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Lab-grown heart cells reveal secrets of “kissing bug” disease

Stanford researchers are using lab-grown heart cells to investigate how Chagas disease, which is spread by "kissing bugs," affects heart health.

You may have heard a buzz of news recently about the spread of the so-called "kissing bug" throughout the United States. Bloodsuckers that prefer to bite sleeping people around the mouth and eyes, the insect is undeniably ugly (you can thank me later for not sharing a picture -- click here if you'd like to take a gander). But more importantly, they can spread a parasite to humans that causes Chagas disease.

People infected with the parasite, called Trypanosoma cruzi, develop (among other symptoms) fever, aches, fatigue, diarrhea and vomiting. About 30 percent of those infected go on to develop chronic Chagas disease, which can cause long-term health complications including heart failure and digestive problems. Varieties of the bug are found in 28 states, mostly in the southern parts of the country. It is widespread in South America, and Chagas disease is estimated to contribute to more than 10,000 deaths each year.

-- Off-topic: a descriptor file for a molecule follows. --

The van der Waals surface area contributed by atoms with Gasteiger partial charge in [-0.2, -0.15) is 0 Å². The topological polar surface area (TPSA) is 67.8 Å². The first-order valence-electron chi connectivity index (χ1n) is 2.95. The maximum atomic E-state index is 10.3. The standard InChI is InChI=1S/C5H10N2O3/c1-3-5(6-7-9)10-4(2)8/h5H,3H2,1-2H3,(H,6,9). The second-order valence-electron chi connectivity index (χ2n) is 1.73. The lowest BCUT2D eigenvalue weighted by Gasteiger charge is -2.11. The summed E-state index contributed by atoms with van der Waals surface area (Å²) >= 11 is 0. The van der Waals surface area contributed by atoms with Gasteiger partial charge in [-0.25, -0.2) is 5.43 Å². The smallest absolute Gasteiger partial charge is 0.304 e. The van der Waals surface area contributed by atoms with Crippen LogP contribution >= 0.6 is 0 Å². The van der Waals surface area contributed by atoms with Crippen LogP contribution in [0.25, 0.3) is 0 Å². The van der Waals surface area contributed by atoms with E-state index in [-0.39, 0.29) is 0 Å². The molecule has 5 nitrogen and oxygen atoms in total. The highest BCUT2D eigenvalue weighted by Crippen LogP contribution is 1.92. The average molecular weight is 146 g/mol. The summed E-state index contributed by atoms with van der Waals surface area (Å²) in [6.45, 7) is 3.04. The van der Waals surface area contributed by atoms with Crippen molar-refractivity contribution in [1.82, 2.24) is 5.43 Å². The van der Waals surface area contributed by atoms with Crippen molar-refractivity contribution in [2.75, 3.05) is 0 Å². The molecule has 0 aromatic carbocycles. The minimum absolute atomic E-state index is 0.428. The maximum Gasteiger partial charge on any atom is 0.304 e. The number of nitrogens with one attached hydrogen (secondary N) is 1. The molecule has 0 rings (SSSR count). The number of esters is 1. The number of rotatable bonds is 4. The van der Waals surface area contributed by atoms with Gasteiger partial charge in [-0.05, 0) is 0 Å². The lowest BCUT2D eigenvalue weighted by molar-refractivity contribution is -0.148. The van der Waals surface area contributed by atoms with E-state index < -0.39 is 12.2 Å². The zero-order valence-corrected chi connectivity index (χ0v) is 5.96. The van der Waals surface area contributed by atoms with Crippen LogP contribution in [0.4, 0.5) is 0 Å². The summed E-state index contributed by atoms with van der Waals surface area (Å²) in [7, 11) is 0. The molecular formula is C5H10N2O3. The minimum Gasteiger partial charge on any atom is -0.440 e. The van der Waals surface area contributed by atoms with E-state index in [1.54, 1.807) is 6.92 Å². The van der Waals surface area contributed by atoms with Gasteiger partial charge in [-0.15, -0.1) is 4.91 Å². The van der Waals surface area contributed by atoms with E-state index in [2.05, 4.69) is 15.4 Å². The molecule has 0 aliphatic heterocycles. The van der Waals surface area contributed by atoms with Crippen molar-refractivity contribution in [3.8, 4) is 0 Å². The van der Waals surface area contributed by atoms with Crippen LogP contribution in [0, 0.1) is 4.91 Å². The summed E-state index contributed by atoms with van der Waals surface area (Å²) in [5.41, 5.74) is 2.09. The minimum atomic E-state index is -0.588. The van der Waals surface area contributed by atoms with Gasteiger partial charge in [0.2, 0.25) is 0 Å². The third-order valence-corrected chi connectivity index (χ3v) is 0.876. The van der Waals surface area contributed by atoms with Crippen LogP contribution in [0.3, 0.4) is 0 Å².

Now cardiologist and stem cell researcher Joseph Wu, MD, PhD, together with visiting scholar Adriana Bozzi, PhD, have used lab-grown heart muscle cells called cardiomyocytes to investigate at a cellular level how the infection spread by the bugs affects cardiac function. They published their findings recently in Stem Cell Reports.

As Wu, who directs the Stanford Cardiovascular Institute, explained in an email to me:

Chagas disease presents as an acute phase that is generally asymptomatic, followed by a lifelong chronic phase affecting the heart muscle. Researchers have tried to use rodents to study the effect on the heart by Chagas disease, but fundamental differences between mice and humans make this approach less than optimal. We thought we could learn valuable insights by using human induced pluripotent cell-derived cardiomyocytes to directly study how infection with T. cruzi affects the function of these cells in a laboratory setting.

The results were illuminating. The researchers found that not only could human heart muscle cells become infected with T. cruzi, but that the infection caused changes in how rapidly the cells beat and how well they synchronized their beating with their neighbors. They also displayed other physiological changes consistent with the negative clinical outcomes seen in people with Chagas disease.

As Wu explained:

We were really intrigued by how closely our model of T. cruzi infection mirrors some aspects of the symptoms observed in patients with Chagas disease. Our study shows that these lab-grown human heart muscle cells are a good model for studying the cardiac dysfunction seen in chronically infected people and exploring new treatment strategies. For example, our study identified a list of relevant genes that might play a role in the damage caused by Chagas disease, which then could be potential targets for pharmacological intervention.

Photo by Angela

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